4 Lessons to Successful User Building by Coursera Director of Product

Because it’s always important to understand your users and learn from them so you can develop the product they need!  

While consumers “think” they want to change themselves, somehow their deep-rooted habits hinder their change. In this article, Kapeesh Saraf, Sr. Director of Product at Coursera, explains powerful tools that can be used in a product to change the mindset of users and motivate them to keep learning. During his time at Coursera, he has helped in the growth of Coursera as a product and their user base. 

Meet Kapeesh Saraf

Kapeesh Saraf is Senior Director of Growth and Consumer Product at Coursera, where he closely monitors user growth and monetization across Consumer, B2C, Degrees and Enterprise businesses. He joined the company in 2014 to re-design Coursera’s learning experience, scaling it to 2500+ courses and driving a 3x increase in course completion rates platform-wide. Before Coursera, Kapeesh was Director of Product at Zynga. Kapeesh received his Master’s degree in Management Science from Stanford University and earned a Bachelor of Engineering degree from the University of Pune in India.


4 Lessons Learned for User Building

1. Psychology Matters

Whether your user is a rational decision maker or an instant gratification seeker, it is important to understand which part of the user’s brain your product caters to. It is never only about the information, even psychology matters. As Derek Sivers has quoted “If [more] information was the answer, then we’d all be billionaires with perfect abs.”

2. Creating a Frictionless Experience is Not Always What You Think

There are few real-world examples where users would drop courses they enrolled for various reasons like getting a new job, not finding the time to learn or going on a vacation. This was identified as an opportunity to innovate and they came up with the concept of “Learn on Demand”. By making their courses easily available to users where they could learn on demand, their retention value increased significantly.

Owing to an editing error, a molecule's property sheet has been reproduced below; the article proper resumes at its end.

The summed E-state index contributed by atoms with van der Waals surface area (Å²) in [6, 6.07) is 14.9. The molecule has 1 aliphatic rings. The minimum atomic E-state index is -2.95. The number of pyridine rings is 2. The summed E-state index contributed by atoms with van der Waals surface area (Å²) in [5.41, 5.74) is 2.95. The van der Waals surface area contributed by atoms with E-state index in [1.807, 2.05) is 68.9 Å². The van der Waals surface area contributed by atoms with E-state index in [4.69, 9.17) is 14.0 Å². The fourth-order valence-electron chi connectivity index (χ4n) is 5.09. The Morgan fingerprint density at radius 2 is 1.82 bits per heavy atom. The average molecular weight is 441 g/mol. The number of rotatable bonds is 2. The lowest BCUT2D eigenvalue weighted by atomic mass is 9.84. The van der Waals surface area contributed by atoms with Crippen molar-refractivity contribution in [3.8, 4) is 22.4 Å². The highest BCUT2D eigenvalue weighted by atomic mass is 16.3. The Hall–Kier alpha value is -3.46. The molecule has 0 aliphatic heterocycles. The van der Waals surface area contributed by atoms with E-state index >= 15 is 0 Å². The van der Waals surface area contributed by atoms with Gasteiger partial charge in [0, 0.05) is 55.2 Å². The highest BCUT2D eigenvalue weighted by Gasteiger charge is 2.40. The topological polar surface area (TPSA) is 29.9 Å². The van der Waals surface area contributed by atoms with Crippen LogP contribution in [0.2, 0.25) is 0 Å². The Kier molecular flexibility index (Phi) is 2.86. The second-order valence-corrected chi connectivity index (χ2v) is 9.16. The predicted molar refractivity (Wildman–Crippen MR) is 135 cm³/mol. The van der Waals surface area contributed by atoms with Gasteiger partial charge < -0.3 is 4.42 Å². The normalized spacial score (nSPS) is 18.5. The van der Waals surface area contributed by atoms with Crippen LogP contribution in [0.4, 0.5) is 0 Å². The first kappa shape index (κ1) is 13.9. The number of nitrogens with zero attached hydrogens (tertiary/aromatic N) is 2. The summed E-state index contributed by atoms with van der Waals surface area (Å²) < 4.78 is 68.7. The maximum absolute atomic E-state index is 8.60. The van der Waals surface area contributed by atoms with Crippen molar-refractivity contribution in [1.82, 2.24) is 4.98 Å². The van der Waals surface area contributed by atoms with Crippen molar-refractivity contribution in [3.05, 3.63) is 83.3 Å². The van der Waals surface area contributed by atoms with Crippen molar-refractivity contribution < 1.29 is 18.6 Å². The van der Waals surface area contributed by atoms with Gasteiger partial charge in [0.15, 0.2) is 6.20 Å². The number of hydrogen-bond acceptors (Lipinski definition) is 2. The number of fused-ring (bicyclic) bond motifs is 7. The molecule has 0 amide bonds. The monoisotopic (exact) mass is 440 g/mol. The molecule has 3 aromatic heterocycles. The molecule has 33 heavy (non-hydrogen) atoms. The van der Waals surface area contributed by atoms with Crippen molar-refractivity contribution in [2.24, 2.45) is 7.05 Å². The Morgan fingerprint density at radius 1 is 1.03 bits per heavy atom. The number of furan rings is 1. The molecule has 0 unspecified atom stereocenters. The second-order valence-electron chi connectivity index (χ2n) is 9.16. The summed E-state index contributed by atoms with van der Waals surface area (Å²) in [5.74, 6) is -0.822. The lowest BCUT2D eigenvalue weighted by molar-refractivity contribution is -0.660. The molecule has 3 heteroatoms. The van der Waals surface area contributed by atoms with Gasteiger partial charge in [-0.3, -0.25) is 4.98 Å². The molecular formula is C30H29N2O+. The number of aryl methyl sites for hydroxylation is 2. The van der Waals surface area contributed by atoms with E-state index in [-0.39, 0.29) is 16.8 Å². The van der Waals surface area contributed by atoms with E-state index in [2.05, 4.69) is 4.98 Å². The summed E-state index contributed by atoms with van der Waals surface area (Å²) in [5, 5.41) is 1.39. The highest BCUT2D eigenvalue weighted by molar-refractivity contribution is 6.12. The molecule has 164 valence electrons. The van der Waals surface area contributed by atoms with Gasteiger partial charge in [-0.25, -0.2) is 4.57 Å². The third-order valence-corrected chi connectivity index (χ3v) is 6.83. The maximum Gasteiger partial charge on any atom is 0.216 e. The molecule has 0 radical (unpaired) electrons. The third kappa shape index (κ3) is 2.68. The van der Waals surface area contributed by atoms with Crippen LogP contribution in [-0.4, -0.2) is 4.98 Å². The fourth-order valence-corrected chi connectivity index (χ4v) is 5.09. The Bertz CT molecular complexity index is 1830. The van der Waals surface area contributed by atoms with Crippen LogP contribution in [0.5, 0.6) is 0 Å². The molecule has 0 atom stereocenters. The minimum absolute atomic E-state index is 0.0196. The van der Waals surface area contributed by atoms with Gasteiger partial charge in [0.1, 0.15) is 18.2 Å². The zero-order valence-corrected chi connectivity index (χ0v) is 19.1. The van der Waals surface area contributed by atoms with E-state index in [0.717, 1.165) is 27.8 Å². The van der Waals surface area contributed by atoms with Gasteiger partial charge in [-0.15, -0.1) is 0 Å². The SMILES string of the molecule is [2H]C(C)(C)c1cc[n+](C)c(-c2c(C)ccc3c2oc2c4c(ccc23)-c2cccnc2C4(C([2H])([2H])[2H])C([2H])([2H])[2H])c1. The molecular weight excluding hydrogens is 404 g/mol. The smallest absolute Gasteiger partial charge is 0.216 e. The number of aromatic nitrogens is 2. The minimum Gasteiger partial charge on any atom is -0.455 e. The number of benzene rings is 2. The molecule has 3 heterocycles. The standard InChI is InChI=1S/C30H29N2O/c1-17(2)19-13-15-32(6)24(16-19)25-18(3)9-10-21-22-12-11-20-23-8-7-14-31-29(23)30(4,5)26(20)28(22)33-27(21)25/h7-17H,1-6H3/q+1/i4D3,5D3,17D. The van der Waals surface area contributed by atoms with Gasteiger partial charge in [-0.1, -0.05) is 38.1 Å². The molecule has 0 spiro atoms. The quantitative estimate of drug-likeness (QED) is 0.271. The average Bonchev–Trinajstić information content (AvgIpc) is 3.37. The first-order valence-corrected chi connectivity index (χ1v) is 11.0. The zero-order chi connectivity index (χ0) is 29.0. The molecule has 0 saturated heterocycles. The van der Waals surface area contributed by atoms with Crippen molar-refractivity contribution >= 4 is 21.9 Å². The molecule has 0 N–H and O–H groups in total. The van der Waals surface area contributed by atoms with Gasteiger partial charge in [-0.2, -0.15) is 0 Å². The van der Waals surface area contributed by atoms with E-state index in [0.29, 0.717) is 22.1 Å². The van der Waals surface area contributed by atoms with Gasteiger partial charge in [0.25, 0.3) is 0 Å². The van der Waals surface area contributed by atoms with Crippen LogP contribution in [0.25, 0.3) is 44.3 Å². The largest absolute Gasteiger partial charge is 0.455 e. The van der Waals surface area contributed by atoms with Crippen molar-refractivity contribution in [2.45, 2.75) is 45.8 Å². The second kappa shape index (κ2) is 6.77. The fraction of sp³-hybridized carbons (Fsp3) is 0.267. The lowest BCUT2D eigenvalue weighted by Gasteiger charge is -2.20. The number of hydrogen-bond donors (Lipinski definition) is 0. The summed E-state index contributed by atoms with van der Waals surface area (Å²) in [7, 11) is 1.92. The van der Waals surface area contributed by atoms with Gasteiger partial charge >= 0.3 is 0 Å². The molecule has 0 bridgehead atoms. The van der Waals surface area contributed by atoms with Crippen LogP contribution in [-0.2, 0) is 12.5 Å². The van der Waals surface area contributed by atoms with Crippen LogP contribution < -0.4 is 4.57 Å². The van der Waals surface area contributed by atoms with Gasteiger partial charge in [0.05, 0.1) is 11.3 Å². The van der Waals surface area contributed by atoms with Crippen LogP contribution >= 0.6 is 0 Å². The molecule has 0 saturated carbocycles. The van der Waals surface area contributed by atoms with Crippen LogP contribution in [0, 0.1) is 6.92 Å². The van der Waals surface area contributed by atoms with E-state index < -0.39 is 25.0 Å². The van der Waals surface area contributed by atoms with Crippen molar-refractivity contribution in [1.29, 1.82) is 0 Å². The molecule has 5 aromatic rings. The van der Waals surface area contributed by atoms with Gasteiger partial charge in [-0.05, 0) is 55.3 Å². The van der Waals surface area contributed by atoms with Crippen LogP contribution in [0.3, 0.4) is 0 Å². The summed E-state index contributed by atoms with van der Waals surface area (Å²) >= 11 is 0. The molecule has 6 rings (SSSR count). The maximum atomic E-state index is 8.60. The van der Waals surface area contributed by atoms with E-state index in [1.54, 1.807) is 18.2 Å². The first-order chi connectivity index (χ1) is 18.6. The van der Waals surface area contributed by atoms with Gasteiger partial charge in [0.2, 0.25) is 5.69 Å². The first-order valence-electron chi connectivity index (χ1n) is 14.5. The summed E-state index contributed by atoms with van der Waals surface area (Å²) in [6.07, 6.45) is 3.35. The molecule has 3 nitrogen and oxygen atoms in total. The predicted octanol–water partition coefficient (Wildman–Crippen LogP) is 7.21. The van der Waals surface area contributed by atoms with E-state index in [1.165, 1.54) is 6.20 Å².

When we think about designing the user experience Kapeesh explains the concept of Good Friction vs Bad Friction. Bad Friction gets in the way of people using your product while Good Friction enables your product to fit into your users’ lives by removing friction elsewhere; it enables people to actually get value from your product. We have to keep in mind that it is not good to eliminate all variables of frictions because good friction is, as the name says, a GOOD characteristic of the product. 

3. The Power of Defaults

People – and users – make predictably irrational decisions all time. You will never know which feature works best until you test them. Kapeesh implemented deadlines to get people to complete the courses under a schedule. They ran a test of 3 variables in Coursera: 1. on-demand, 2. suggested deadlines and 3. default deadlines.

Under the 2nd variable (suggested deadlines) users were able to pick their preferred deadline from a schedule. Meanwhile, under the 3rd variable (default deadlines) users were able to see a default deadline, the same deadline for everyone enrolled in the course. By implementing the suggested deadlines, Kapeesh saw that 25% more users completed the course. While under default variables they saw a growth of 60%, which was the highest rate of all variables.

This means that changing the default option can have a huge impact and you should always keep your users in mind and the data in hand to decide upon changing the defaults.

4. Loss Aversion

In cognitive psychology and decision theory, loss aversion refers to people’s tendency to prefer avoiding losses to acquiring equivalent gains: it is better to not lose $5 than to find $5. Learnings from subscription tests changed the mental model from “I purchased the course, I can learn anytime” to “If I don’t learn, I will spend more money”. As a result, people’s actual learning went up significantly.

Do you know what your users are expecting from your products? Share your comments with us!

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